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I have an appreciate for differences in worship styles and I've always been bothered by the "Worship Wars" that too often occur in the Church.  I think of the early church and of persecuted churches and realize that they probably weren't standing around arguing about instruments or the type of music that would be sung.  But I wonder if they ever had the problem of some of the music distracting them from worship rather than drawing them to worship.

 

I have attended very large churches with the latest and greatest technological gadgets, giant screens, and contemporary music.  But I found myself walking away from church week after week feeling like I'd been at Christian concert or a sports event rather than a time of drawing closer to God.  When things are so loud, I find myself stressed & irritated and not able to enter a spirit of worship.  I've looked around me and see people dancing, clapping, and sometimes whistling and all I want is some quiet so that I can hear God and I can respond in my own way to what I've heard.   So what do you do if your "worship language" is different than the one that your church speaks?

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Good question and I do not have an answer. I do not like our 15 minutes of worship we get at my church. too many services and not an emphasis on worship. It takes me 15 minutes to get warmed up!

I have left two churches because I could not get into worship there so that has been my answer for me, but I would like to hear what others have to say about it.


George Krickl said:
Good question and I do not have an answer. I do not like our 15 minutes of worship we get at my church. too many services and not an emphasis on worship. It takes me 15 minutes to get warmed up!

I have left two churches because I could not get into worship there so that has been my answer for me, but I would like to hear what others have to say about it.
/i>
I remember being taught at a church I was once affiliated, that we need to come expecting from the Lord, already in worship to Him before we even get in the car to come to church. That we should already be warmed up before we enter His House.

Not sure IF that's sound advice or just PR...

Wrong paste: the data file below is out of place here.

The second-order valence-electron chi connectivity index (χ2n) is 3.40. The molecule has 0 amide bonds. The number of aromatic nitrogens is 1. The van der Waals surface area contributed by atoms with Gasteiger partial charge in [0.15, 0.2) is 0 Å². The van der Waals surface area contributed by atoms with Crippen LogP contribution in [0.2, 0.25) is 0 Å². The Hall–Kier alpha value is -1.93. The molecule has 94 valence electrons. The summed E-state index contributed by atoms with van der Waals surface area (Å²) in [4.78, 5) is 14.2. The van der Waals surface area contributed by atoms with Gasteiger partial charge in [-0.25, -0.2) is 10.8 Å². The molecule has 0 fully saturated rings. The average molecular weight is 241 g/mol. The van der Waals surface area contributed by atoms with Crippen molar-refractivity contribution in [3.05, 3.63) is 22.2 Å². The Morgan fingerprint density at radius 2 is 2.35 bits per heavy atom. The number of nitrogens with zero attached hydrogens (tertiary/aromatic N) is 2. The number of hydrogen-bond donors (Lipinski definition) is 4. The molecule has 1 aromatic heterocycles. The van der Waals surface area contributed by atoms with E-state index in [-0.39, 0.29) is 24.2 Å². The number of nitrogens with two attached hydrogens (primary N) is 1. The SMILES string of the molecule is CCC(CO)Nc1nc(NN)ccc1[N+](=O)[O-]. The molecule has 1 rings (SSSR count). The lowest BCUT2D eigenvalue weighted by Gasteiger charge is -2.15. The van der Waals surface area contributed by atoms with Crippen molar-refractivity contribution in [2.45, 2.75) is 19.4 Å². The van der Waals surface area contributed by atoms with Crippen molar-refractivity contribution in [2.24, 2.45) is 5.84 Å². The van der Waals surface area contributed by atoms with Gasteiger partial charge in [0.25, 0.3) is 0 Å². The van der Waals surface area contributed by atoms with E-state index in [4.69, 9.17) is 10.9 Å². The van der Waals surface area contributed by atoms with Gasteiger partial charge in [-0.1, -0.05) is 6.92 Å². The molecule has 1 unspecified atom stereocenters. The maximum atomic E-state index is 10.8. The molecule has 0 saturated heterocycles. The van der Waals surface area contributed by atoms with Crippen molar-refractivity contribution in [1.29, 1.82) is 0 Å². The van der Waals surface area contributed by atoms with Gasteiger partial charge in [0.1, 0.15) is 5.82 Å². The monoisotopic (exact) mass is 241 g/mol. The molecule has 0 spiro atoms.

I know that church and the worship was the best I have ever experienced...too bad the doctrine was off...


Jeremy Hatch said:


George Krickl said:
Good question and I do not have an answer. I do not like our 15 minutes of worship we get at my church. too many services and not an emphasis on worship. It takes me 15 minutes to get warmed up!

I have left two churches because I could not get into worship there so that has been my answer for me, but I would like to hear what others have to say about it.
/i>
I remember being taught at a church I was once affiliated, that we need to come expecting from the Lord, already in worship to Him before we even get in the car to come to church. That we should already be warmed up before we enter His House.

Not sure IF that's sound advice or just PR...
George, the one thing I did learn at THAT church... and not from the pulpit, worship is not about who is playing the music or doing the singing. It's about the heart that is lifting itself to Him, for Him, and because of Him. No other object(s) should have any affiliation during/for/because/to the Lord in that person's worshipping Him.

Many years at that church, worship was just me singing the songs, going through the motions, even with the exceptional worship leader we had. During those years I found myself in the throne room in my vehicle more often than any other place.

I wonder - does it matter "where" one worships the Lord? Does it have to be a corporate setting to be right? There is so much written of about worship and I have come to agree, our lives, all that we do, is supposed to be a form or type of worship to the Lord.

At THAT church worship was emphasized and taught. We had a good 45 minutes of worship so that for me is important. Today in church we had twenty minutes of worship that was interrupted with 5 minutes of announcements...that just drives me crazy.

Corporate worship is important as we see when David organized music and singing in the temple.

I think that worship should be done privately and corporately...and yes I believe our lives are to be worshipful at all times; recognizing the presence of a Holy God and His working in our lives at all times...yes, yes, and more yes!


Jeremy Hatch said:
George, the one thing I did learn at THAT church... and not from the pulpit, worship is not about who is playing the music or doing the singing. It's about the heart that is lifting itself to Him, for Him, and because of Him. No other object(s) should have any affiliation during/for/because/to the Lord in that person's worshipping Him.

Many years at that church, worship was just me singing the songs, going through the motions, even with the exceptional worship leader we had. During those years I found myself in the throne room in my vehicle more often than any other place.

I wonder - does it matter "where" one worships the Lord? Does it have to be a corporate setting to be right? There is so much written of about worship and I have come to agree, our lives, all that we do, is supposed to be a form or type of worship to the Lord.